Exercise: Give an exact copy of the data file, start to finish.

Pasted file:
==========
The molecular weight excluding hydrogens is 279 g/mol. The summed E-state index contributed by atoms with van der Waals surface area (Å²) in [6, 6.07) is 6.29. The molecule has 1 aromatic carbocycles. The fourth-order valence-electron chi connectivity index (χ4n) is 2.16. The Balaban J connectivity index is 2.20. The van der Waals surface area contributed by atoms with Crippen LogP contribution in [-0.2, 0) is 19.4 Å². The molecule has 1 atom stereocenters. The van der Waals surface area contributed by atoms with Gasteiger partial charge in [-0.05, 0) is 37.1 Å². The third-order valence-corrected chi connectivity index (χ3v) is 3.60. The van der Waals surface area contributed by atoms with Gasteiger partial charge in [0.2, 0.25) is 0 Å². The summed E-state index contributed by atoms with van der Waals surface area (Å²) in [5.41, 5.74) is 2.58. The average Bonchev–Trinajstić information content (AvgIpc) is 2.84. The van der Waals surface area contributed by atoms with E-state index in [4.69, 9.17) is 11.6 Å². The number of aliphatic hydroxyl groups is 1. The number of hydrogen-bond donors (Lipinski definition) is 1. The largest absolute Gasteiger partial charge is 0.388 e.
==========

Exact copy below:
The molecular weight excluding hydrogens is 279 g/mol. The summed E-state index contributed by atoms with van der Waals surface area (Å²) in [6, 6.07) is 6.29. The molecule has 1 aromatic carbocycles. The fourth-order valence-electron chi connectivity index (χ4n) is 2.16. The Balaban J connectivity index is 2.20. The van der Waals surface area contributed by atoms with Crippen LogP contribution in [-0.2, 0) is 19.4 Å². The molecule has 1 atom stereocenters. The van der Waals surface area contributed by atoms with Gasteiger partial charge in [-0.05, 0) is 37.1 Å². The third-order valence-corrected chi connectivity index (χ3v) is 3.60. The van der Waals surface area contributed by atoms with Gasteiger partial charge in [0.2, 0.25) is 0 Å². The summed E-state index contributed by atoms with van der Waals surface area (Å²) in [5.41, 5.74) is 2.58. The average Bonchev–Trinajstić information content (AvgIpc) is 2.84. The van der Waals surface area contributed by atoms with E-state index in [4.69, 9.17) is 11.6 Å². The number of aliphatic hydroxyl groups is 1. The number of hydrogen-bond donors (Lipinski definition) is 1. The largest absolute Gasteiger partial charge is 0.388 e.